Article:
Alongside the 2018-2019 state budget Gov. Jerry Brown dropped a bombshell many of us knew was coming. The $120 million asked to be set aside from state education funds for a new community college district created a new 115th community college in the State of California. This college however, is to be 100% online.
According to the online community college proposal from Gov. Brown, the purpose of this online college would be to target the 2.5 million Californians between the ages of 25-34 that are currently ‘stranded’ academically because of their inability to access educational opportunities. “The fully online college will enable them to obtain the sub-associate degree certificates they need to advance their careers and improve their economic future.” The ethnic target demographic according to the statistics presented is predominantly Latinx as well as Caucasian, with Asian and African-Americans making up the remainder of the statistically visible minorities.
On first glance, the purpose of this new online community college seems reasonable. As one visits the official website for the proposal you are greeted with a video of a young woman who describes how her busy schedule and responsibilities make it difficult to attend a regular community college. To her this new online community college sounds like a godsend allowing her to continue her education in a format she can comfortably complete without the hassle of leaving her home or responsibilities. However, things are never as they really seem.
The Los Angeles Community College District offers online classes, much like most districts in the state. In fact, LACCD already has something similar. If you enroll in a college such as Los Angeles Harbor College and you decide to take an online class, you have access to online classes in the entire district. LACCD has this structure for taking online classes at any one of its institutions without ever setting foot on their actual campus. A positive from this type of system is that if you were to take online courses at different colleges, the respective college receives the respective amount of money at no extra cost or hassle to you the student.
The truth is, there is already an existing online component in most if not all community college districts in the state. If a new community college district is developed specifically for an online community college that is available to every resident in the State of California, student enrollment in every district will be impacted. In a time when many colleges in the state run a deficit, creating an online community college whose revenue will not go back to the student’s physical community is a recipe for disaster. A student taking classes at this new college who is located in Los Angeles will effectively be giving money to this new district instead of their home district, depriving them of funds they need to improve.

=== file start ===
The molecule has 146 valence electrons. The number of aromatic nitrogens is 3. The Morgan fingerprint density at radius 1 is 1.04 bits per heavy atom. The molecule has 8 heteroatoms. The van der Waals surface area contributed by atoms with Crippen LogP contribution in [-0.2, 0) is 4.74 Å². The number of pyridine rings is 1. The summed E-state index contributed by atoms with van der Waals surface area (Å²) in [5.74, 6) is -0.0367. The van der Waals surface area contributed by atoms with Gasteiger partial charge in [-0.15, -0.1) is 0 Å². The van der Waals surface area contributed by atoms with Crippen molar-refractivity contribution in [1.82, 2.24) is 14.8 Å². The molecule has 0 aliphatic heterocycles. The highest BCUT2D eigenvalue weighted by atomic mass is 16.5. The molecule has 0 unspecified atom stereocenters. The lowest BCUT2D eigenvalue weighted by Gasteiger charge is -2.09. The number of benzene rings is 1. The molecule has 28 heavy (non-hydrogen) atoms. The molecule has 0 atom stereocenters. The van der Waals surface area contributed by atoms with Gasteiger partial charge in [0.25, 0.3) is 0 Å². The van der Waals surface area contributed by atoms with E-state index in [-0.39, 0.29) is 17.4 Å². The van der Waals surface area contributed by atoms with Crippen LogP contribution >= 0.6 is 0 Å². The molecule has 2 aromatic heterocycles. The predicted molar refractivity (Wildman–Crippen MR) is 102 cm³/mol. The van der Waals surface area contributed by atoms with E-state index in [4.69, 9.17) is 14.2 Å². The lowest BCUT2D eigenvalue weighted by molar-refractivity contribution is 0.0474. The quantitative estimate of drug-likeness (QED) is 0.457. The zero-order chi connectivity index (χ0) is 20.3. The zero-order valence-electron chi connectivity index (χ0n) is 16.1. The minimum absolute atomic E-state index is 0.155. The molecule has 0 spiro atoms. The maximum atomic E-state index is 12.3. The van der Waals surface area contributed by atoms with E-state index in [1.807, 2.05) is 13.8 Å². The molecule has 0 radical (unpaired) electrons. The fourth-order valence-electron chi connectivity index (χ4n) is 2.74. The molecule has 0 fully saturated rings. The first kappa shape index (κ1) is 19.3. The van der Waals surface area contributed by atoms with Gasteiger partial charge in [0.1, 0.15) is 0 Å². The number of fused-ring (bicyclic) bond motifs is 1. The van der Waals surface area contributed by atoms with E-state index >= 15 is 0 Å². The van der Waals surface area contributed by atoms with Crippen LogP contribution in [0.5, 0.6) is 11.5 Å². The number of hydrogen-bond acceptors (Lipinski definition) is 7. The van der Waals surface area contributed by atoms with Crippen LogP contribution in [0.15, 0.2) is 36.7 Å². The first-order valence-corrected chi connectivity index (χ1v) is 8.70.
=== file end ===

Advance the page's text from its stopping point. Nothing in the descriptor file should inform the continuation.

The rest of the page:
So what is going to be done about this funding conundrum? Well, nothing as the proposal ignores the fact it exists. Under the proposal’s website and FAQ, “the college is not expected to compete with other community colleges because it will be providing additional access for students not currently being served in higher education.” While this answer sounds reasonable considering who this college is targeting, this college will be open to whoever wants to attend it and that includes students who might be attending other colleges. Considering the proposal ignores this issue might exist, what does it have to say about potentially planning to backfill districts with any potential money they might lose? To that the FAQ answers, “No. The online college will not impact student enrollment from other colleges.”
So where will the funding for this pet project come from? It will come from Proposition 98. Prop 98 funds are funds destined for K-14 schools, that means, public elementary schools, middle schools, high schools, and community colleges. That ignores the fact that the K-14 system in California, as well as the entire country, lacks proper funding to afford teachers with enough funds for supplies and other expenses. It is likely to assume that by adding a 115th community college, building its infrastructure alongside a new district as well as hiring people to build and maintain it, we’re going to be depriving the K-14 system of even more needed funds. Speaking of hiring people to build and maintain this project, who will? The money, board of directors, development of education curriculum, and control of this new district and will be under the governor of California.
Why not spend this money building the already existing online infrastructure available at most colleges? Why spend $120 million on building something new if even when you skim it’s details, it already sounds like a bad idea being sold through wishful thinking?